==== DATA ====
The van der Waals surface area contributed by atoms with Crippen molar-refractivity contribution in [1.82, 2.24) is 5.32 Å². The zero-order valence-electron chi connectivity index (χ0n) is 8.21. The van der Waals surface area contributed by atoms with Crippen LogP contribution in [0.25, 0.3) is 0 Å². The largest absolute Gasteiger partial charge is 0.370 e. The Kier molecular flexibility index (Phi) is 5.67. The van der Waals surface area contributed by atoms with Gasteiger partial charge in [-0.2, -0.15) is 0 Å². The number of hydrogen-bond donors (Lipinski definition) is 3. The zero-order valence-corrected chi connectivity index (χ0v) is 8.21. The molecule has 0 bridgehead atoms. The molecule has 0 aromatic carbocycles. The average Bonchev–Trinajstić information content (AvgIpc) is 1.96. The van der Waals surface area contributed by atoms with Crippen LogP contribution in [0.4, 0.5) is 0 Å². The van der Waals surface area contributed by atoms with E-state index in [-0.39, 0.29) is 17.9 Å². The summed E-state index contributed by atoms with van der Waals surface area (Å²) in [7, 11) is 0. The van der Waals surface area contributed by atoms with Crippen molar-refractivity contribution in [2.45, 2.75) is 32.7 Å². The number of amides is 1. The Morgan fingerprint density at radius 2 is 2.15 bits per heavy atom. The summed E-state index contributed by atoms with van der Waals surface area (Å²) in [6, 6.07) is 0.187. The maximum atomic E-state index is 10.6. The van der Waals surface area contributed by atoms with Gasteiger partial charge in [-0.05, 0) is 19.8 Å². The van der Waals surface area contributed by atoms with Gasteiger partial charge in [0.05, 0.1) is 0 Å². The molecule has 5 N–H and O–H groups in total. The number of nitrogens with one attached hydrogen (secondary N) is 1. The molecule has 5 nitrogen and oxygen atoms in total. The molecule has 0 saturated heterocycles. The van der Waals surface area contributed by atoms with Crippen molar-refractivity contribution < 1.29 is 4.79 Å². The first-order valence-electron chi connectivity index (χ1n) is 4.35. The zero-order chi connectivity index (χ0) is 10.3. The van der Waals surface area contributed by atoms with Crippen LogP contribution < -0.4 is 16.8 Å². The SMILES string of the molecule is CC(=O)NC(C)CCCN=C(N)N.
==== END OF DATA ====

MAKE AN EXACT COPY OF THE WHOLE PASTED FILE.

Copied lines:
The van der Waals surface area contributed by atoms with Crippen molar-refractivity contribution in [1.82, 2.24) is 5.32 Å². The zero-order valence-electron chi connectivity index (χ0n) is 8.21. The van der Waals surface area contributed by atoms with Crippen LogP contribution in [0.25, 0.3) is 0 Å². The largest absolute Gasteiger partial charge is 0.370 e. The Kier molecular flexibility index (Phi) is 5.67. The van der Waals surface area contributed by atoms with Gasteiger partial charge in [-0.2, -0.15) is 0 Å². The number of hydrogen-bond donors (Lipinski definition) is 3. The zero-order valence-corrected chi connectivity index (χ0v) is 8.21. The molecule has 0 bridgehead atoms. The molecule has 0 aromatic carbocycles. The average Bonchev–Trinajstić information content (AvgIpc) is 1.96. The van der Waals surface area contributed by atoms with Crippen LogP contribution in [0.4, 0.5) is 0 Å². The van der Waals surface area contributed by atoms with E-state index in [-0.39, 0.29) is 17.9 Å². The summed E-state index contributed by atoms with van der Waals surface area (Å²) in [7, 11) is 0. The van der Waals surface area contributed by atoms with Crippen molar-refractivity contribution in [2.45, 2.75) is 32.7 Å². The number of amides is 1. The Morgan fingerprint density at radius 2 is 2.15 bits per heavy atom. The summed E-state index contributed by atoms with van der Waals surface area (Å²) in [6, 6.07) is 0.187. The maximum atomic E-state index is 10.6. The van der Waals surface area contributed by atoms with Gasteiger partial charge in [-0.05, 0) is 19.8 Å². The van der Waals surface area contributed by atoms with Gasteiger partial charge in [0.05, 0.1) is 0 Å². The molecule has 5 N–H and O–H groups in total. The number of nitrogens with one attached hydrogen (secondary N) is 1. The molecule has 5 nitrogen and oxygen atoms in total. The molecule has 0 saturated heterocycles. The van der Waals surface area contributed by atoms with Crippen molar-refractivity contribution < 1.29 is 4.79 Å². The first-order valence-electron chi connectivity index (χ1n) is 4.35. The zero-order chi connectivity index (χ0) is 10.3. The van der Waals surface area contributed by atoms with Crippen LogP contribution < -0.4 is 16.8 Å². The SMILES string of the molecule is CC(=O)NC(C)CCCN=C(N)N.